7 Tips For Delivering Better Analytics Recommendations
As an analyst, your value is not just in the data you deliver, but in the insight and recommendations you can provide. But what is an analyst to do when those recommendations seem to fall on deaf ears?
1. Make sure they’re good
Too often, analysts’ “recommendations” are essentially just half-baked (or even downright meaningless) ideas. This is commonly due to poor process, and expectation setting between the business and analytics team. If the business expects “monthly recommendations”, analysts will feel pressured to just come up with something. But what ends up getting delivered is typically low value.
The best way to overcome this is to work with the business to clearly set expectations. Recommendations will not be delivered “on schedule”, but when there is a valuable recommendation to be made.
2. Make sure you mean it
Are you just throwing out ideas? Or do you truly believe they are an opportunity to drive revenue, or improve the experience? Product Managers have to stand by their recommendations, and be willing to answer to initiatives that don’t work. Make sure you would be willing to do the same!
3. Involve the business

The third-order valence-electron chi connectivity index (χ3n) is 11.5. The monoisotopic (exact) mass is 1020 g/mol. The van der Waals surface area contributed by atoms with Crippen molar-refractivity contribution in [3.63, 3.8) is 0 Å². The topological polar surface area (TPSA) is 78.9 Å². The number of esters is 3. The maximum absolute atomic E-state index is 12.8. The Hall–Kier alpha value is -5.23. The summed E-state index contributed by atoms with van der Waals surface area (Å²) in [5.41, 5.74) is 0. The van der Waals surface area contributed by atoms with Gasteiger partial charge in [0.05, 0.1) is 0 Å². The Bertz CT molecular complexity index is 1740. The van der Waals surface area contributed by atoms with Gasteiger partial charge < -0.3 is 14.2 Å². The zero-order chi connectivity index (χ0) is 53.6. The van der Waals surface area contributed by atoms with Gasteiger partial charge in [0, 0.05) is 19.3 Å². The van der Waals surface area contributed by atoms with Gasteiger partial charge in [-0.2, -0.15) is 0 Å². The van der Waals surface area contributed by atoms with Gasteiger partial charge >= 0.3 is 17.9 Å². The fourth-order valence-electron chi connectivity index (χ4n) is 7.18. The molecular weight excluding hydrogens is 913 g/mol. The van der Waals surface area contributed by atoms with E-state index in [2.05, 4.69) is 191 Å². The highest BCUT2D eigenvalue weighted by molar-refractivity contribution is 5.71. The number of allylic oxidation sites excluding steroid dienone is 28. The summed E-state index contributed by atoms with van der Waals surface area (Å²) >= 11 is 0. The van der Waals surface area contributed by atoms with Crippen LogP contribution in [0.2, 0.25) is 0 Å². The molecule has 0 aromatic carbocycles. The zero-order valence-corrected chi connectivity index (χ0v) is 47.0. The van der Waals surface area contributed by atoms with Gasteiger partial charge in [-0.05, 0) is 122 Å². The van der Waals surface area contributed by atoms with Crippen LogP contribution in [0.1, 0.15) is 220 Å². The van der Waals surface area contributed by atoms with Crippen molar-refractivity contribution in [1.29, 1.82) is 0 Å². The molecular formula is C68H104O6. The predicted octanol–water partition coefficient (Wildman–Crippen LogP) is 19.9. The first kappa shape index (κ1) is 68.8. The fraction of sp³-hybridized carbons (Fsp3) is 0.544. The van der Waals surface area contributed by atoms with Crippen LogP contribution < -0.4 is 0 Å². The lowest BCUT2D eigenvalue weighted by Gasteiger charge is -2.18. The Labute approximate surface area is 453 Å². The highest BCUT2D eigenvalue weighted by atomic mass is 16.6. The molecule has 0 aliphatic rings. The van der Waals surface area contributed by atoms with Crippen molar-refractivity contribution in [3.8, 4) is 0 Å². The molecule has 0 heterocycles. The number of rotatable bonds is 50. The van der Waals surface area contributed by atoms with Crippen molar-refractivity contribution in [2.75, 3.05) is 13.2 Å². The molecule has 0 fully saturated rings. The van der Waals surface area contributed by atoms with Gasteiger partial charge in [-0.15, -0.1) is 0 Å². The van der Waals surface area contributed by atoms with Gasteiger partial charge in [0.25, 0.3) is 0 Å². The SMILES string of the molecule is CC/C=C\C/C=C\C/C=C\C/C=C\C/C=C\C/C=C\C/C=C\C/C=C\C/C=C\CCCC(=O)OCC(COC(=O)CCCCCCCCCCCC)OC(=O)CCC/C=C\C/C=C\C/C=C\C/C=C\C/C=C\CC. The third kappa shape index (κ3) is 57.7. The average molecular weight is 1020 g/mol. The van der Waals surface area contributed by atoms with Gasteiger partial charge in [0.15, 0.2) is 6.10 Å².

Another good way to have your recommendations fall on deaf ears is if they 1) Aren’t in line with current goals / objectives; or 2) Have already been proposed (and possibly even discussed and dismissed!)
Before you just throw an idea out there, discuss it with the business. (We analysts are quick to fault the business for not involving us, but should remember this applies both ways!) This should be a collaborative process, involving both the business perspective and data to validate and quantify.
4. Let the data drive the recommendation
It is typically more powerful (and less political…!) to use language like, “The data suggests that…” rather than “I propose that…”
5. Consider your distribution method
The comments section of a dashboard or report is not the place for solid, well thought out recommendations. If the recommendation is valuable, reconsider your delivery methods. A short (or even informal) meeting or proposal is likely to get more attention than the footnote of a report.
6. Find the right receiver
Think strategically about who you present your idea to. The appropriate receiver depends on the idea, the organisation (and its politics…) and the personalities of the individuals! But don’t assume the only “right” person is at the top. Sometimes your manager, or a more hands-on, tactical stakeholder, may be better able to bring the recommendation into reality. Critically evaluate the appropriate audience is, before proposing it to just anyone.
Keep in mind too: Depending on who your idea gets presented to, you should vary the method and level of detail you present. You wouldn’t expect your CMO to walk through every data point and assumption of your model! But your hands-on marketer might want to go through and discuss (and adjust!) each and every assumption.
7. Provide an estimate of the potential revenue impact
In terms of importance, this could easily be Tip #1. However, it’s also important enough for an entire post! Stay tuned …
What about you?
What have you found effective in delivering recommendations? Share your tips in the comments!